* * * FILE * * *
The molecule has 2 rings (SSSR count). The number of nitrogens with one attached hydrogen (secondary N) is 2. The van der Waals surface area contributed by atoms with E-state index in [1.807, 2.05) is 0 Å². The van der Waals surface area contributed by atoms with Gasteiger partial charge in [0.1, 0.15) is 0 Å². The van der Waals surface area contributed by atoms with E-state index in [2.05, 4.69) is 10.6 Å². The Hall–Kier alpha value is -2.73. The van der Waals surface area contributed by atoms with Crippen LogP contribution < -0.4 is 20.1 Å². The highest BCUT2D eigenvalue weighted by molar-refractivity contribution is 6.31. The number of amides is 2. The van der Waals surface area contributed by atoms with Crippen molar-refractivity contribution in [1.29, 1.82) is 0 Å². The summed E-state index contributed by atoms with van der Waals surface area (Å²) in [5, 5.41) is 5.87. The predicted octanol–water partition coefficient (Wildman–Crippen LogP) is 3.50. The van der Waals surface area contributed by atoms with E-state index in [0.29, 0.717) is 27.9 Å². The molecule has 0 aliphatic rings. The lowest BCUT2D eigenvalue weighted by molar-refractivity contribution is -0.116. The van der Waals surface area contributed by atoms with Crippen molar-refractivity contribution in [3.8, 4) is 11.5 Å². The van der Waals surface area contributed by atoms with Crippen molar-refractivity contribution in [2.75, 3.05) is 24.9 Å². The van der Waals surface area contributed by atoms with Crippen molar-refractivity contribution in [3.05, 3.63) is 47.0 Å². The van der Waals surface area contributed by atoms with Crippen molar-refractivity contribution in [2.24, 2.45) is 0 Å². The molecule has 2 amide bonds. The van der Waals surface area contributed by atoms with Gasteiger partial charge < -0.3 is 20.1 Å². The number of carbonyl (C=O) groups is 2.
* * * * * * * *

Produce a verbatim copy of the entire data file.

The molecule has 2 rings (SSSR count). The number of nitrogens with one attached hydrogen (secondary N) is 2. The van der Waals surface area contributed by atoms with E-state index in [1.807, 2.05) is 0 Å². The van der Waals surface area contributed by atoms with Gasteiger partial charge in [0.1, 0.15) is 0 Å². The van der Waals surface area contributed by atoms with E-state index in [2.05, 4.69) is 10.6 Å². The Hall–Kier alpha value is -2.73. The van der Waals surface area contributed by atoms with Crippen LogP contribution < -0.4 is 20.1 Å². The highest BCUT2D eigenvalue weighted by molar-refractivity contribution is 6.31. The number of amides is 2. The van der Waals surface area contributed by atoms with Crippen molar-refractivity contribution in [1.29, 1.82) is 0 Å². The summed E-state index contributed by atoms with van der Waals surface area (Å²) in [5, 5.41) is 5.87. The predicted octanol–water partition coefficient (Wildman–Crippen LogP) is 3.50. The van der Waals surface area contributed by atoms with E-state index in [0.29, 0.717) is 27.9 Å². The molecule has 0 aliphatic rings. The lowest BCUT2D eigenvalue weighted by molar-refractivity contribution is -0.116. The van der Waals surface area contributed by atoms with Crippen molar-refractivity contribution in [3.8, 4) is 11.5 Å². The van der Waals surface area contributed by atoms with Crippen molar-refractivity contribution in [2.75, 3.05) is 24.9 Å². The van der Waals surface area contributed by atoms with Crippen molar-refractivity contribution in [3.05, 3.63) is 47.0 Å². The van der Waals surface area contributed by atoms with Crippen molar-refractivity contribution in [2.24, 2.45) is 0 Å². The molecule has 2 amide bonds. The van der Waals surface area contributed by atoms with Gasteiger partial charge < -0.3 is 20.1 Å². The number of carbonyl (C=O) groups is 2.